The NHL Players’ Association moved toward the owners’ way of thinking Wednesday. In turn, the NHL moved closer to canceling more games.
The latest proposal by the players was dismissed almost in full once again by the league, extending the lockout and pushing the sport toward more cancellations. The union left the NHL offices feeling exasperated after rejection of an offer that Executive Director Donald Fehr said was “about as good as we could do.”
“There was movement on some issues by the players’ association, and that was appreciated,” NHL Commissioner Gary Bettman told reporters in New York. “There was movement by us on some issues, but we’re still far apart. Hopefully, there will have been some momentum from today’s session that we can build off of to hopefully, again hopefully, bring this process to a successful conclusion.”
The sides are expected to chat again Friday, and the talks are likely to coincide with another portion of the schedule disappearing. A collective bargaining agreement needs to be completed by Friday in order for the season to start Dec. 1. With no CBA in place, the league is expected to cancel games in the first two weeks of December plus All-Star Weekend.
At least seven games for the Buffalo Sabres would be affected. They have already had 20 canceled.
“What we’re going through on a daily basis digs a bigger and bigger hole for everybody,” Bettman said.
The union’s offer essentially closed the financial gap between the sides to $182 million — a huge drop from the $1 billion-plus that they started with — but the game remains at a standstill because both parties say they have no more to give. The “make whole” provision and player contracting rights continue to be prime obstacles to a deal.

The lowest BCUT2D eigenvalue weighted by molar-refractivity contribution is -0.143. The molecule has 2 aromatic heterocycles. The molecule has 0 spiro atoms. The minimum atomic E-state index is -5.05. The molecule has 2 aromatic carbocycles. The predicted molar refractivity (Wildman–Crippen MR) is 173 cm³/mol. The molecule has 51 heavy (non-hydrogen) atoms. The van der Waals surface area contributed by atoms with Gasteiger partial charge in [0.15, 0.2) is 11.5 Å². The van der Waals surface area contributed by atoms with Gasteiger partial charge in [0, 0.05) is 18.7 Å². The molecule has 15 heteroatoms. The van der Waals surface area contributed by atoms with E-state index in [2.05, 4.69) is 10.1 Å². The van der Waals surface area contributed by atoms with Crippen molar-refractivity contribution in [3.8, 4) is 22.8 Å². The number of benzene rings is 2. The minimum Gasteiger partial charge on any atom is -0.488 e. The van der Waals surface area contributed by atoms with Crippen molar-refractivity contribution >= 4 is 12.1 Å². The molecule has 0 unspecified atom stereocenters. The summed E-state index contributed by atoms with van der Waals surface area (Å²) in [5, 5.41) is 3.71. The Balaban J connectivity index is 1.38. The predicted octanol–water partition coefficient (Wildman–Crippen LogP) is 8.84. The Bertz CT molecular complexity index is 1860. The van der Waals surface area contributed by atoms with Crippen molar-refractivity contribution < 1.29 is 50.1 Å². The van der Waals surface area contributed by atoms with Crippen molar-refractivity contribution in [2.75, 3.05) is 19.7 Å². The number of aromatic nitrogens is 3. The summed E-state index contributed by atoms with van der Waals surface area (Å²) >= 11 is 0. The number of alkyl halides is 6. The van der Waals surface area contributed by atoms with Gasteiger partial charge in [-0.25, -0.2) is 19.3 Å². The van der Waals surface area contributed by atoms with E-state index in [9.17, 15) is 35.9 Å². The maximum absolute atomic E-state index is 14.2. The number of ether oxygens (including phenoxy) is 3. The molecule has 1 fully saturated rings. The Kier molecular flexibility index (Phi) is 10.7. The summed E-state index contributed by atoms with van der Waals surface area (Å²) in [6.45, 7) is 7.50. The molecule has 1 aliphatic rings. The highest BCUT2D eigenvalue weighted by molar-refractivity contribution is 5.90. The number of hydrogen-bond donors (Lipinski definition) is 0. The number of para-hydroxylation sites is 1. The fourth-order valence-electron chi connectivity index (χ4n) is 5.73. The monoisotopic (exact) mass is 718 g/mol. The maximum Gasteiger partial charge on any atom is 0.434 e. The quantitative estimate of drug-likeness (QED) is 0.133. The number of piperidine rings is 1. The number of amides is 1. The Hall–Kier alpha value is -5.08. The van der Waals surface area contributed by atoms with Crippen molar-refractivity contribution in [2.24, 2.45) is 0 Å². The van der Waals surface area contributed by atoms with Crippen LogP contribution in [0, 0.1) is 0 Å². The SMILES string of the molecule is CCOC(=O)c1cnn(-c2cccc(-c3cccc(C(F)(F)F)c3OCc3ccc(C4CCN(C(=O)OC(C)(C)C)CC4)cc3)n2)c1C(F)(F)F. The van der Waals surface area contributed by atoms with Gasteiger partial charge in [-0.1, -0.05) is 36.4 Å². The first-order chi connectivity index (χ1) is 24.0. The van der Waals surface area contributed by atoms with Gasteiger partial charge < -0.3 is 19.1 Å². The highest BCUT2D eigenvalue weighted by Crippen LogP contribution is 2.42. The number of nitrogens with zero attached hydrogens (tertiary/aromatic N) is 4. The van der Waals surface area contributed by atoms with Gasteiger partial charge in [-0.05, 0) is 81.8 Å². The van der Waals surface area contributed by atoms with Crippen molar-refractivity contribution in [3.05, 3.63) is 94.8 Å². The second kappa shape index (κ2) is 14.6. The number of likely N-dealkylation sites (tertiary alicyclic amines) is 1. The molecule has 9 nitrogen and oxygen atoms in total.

The NHLPA agreed to the league’s demand of an immediate 50-50 revenue split, with existing salaries being the big caveat. The union asked the league to pay $393 million over the next four years, including $182 million this season (which would push the players’ share to 56 percent), to make previously signed contracts whole. The make good dollars would be reduced to $128 million (or 53.8 percent) , $72 million (52 percent) and $11 million (50.3 percent) over the following three years before falling to zero. Overall, the players would receive 52.2 percent of projected league revenues if their make whole dollars are included. The league has offered $211 million and will not go higher.
“To expect our best economic proposal to get better as the damage continues to increase isn’t particularly realistic,” Bettman said. “From an economic standpoint, we’ve given what we have to give. It was our best offer.
“We made a proposal to save an 82-game season, and frankly we’re all mystified as to why we’re not playing in light of that offer and in light of the fact the players are losing as a group between $8 [million] and $10 million a day. … There’s a lot about this process that one could scratch their head about.”
The players, who held a conference call following the negotiations, were indeed scratching their heads .
“On the big things there was, as of today, no reciprocity in any meaningful sense,” Fehr told reporters. “No movement on the players’ share. No movement on salary arbitration. No movement on free agency eligibility. No agreement on a pension plan, although they say they’d like to do it.
“The players thought, given what the owners said about you have to do it our way on the share and so on, that it was worth an effort to see if an agreement could be reached, and we got the reaction we got.”
“Embarrassing,” New York Rangers defenseman Michael Del Zotto said on Twitter. “Apologies to all the loyal, passionate fans out there. We clearly do not have a willing negotiating partner.”
The day wasn’t a total loss. The league reportedly agreed with the union’s desire to keep entry-level contracts at three years rather than the NHL-recommended two, but the league refused to budge on player other contracting issues. The NHLPA, meanwhile, agreed to help eliminate front-loaded contracts but rejected the league’s plan to impose term limits and push back free agency.
“We’ve moved far more than halfway [on economics],” Fehr said. “We’ve moved in their direction previously on a couple of the player contracting issues. The rest are very, very, very important to the players.”
Bettman, in addition to saying the players are losing up to $10 million per day, said the league is losing between $18 million to $20 million every 24 hours. That number could rise as backlash increases among sponsors and fans.
“We are unhappy as it relates to all of our business partners that we’re going through this,” Bettman said. “But in the final analysis we have to have a deal that represents the long-term health of this game.”